By Jim Gilles
On Thursday evening at the Hudson Theatre in Hollywood, I attended a production of a new play Afterglow by S. Asher Gelman – which deals with the insensitivity and transitory nature of dating in the age of the internet and polyamorous relationships that challenge the boundaries of established married relationships.
In the case of Afterglow, we have a gay married thirty-somethings couple whose open relationship brings a third man into their lives and challenges their core beliefs about their own marital commitment. Most certainly the initially stimulating play Afterglow captures the attention of a most male gay audience with arresting opening scene of three writhing male bodies behind a “curtain,” illuminated by a purplish glow – and once the curtain drops, a trio of naked male bodies intertwined on the bed after sex. The naked trio, who soon leave the bed and resume their sexual romp in the shower.
Josh (Noah Bridgestock), a theatre director, and Alex (James Harden Rodriguez), a graduate student in chemistry, are a married couple in New York in their thirties, in an open relationship. After they hook up with Darius, a massage therapist who’s ten years younger, Alex lets Josh continue seeing Darius alone. How will this affect their relationship? Open relationships aren’t limited to gay couples, but they’re certainly a discussed aspect of 21st-century gay dating. In principle, then, Afterglow has an intriguing, topical premise. The playwright is S. Asher Gelman, who launched Afterglow as an off-Broadway play a few years ago and it has had productions in London, New York, Chicago, and Bueños Aries. From what I understand, the original play ran 2 hours and 10 minutes, and this production in Los Angeles at the Hudson Theatre has been trimmed down to 90 minutes. Gelman gives us a one-dimensional look at the destructiveness of selfishness and jealousy, but he doesn’t tackle the question at hand: Can a gay polyamorous relationship like this actually work? In the end, the play leaves us not so much with an afterglow as an anticlimax.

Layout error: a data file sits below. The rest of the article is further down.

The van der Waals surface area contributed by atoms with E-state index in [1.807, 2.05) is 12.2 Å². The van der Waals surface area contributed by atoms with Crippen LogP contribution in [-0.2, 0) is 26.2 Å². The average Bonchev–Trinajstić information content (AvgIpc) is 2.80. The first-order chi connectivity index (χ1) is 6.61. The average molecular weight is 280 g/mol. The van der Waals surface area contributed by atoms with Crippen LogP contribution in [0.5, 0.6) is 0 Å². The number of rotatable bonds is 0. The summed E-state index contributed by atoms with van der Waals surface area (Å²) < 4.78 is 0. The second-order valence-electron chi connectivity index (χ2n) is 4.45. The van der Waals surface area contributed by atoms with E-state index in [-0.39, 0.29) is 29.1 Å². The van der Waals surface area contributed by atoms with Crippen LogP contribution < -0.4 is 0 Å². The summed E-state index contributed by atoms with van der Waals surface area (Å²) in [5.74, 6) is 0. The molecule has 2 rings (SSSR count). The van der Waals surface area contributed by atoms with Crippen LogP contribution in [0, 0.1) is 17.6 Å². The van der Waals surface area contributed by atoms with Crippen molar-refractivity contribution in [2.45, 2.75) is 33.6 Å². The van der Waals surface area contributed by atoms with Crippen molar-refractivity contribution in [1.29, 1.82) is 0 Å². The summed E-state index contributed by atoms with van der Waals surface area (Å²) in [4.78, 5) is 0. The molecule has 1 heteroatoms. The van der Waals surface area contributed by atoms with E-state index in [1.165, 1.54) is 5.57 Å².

The stunning and surprisingly versatile set design by Ann Beyersdorfer is modern and sleek with lots of sharp corners and angles and a square shower right in the center of the stage. It’s almost all black and there are mirrors everywhere, including on the floor, which leads to harsh light from all directions and the inability of the characters to avoid facing themselves and their choices. The lighting design by Jamie Roderick and sound design by Alex Mackyol are just as critical to illustrating the emotional turmoil the characters are enduring, creating a stark visual palette and soundscape. The bed easily transforms into a shower with real water from the ceiling, as shower scenes in the buff strategically mark key moments in the play.
Thematically, writer-director S. Asher Gelman’s Afterglow is about polyamory more than it is about queer romance. And in that regard, Josh and Alex are predictably doomed from the start. Another term for polyamory is “ethical non-monogamy,” and the ethics behind successful poly relationships are rooted in communication, clear boundaries, and emotional maturity. Josh, with his puppy-like anxious attachment style, and Alex with his avoidant attachment style, are inherently mismatched. They seem determined to try to fix their relationship not only by opening it up, but by having a child together – two dire relationship mistakes that never solve the underlying problems.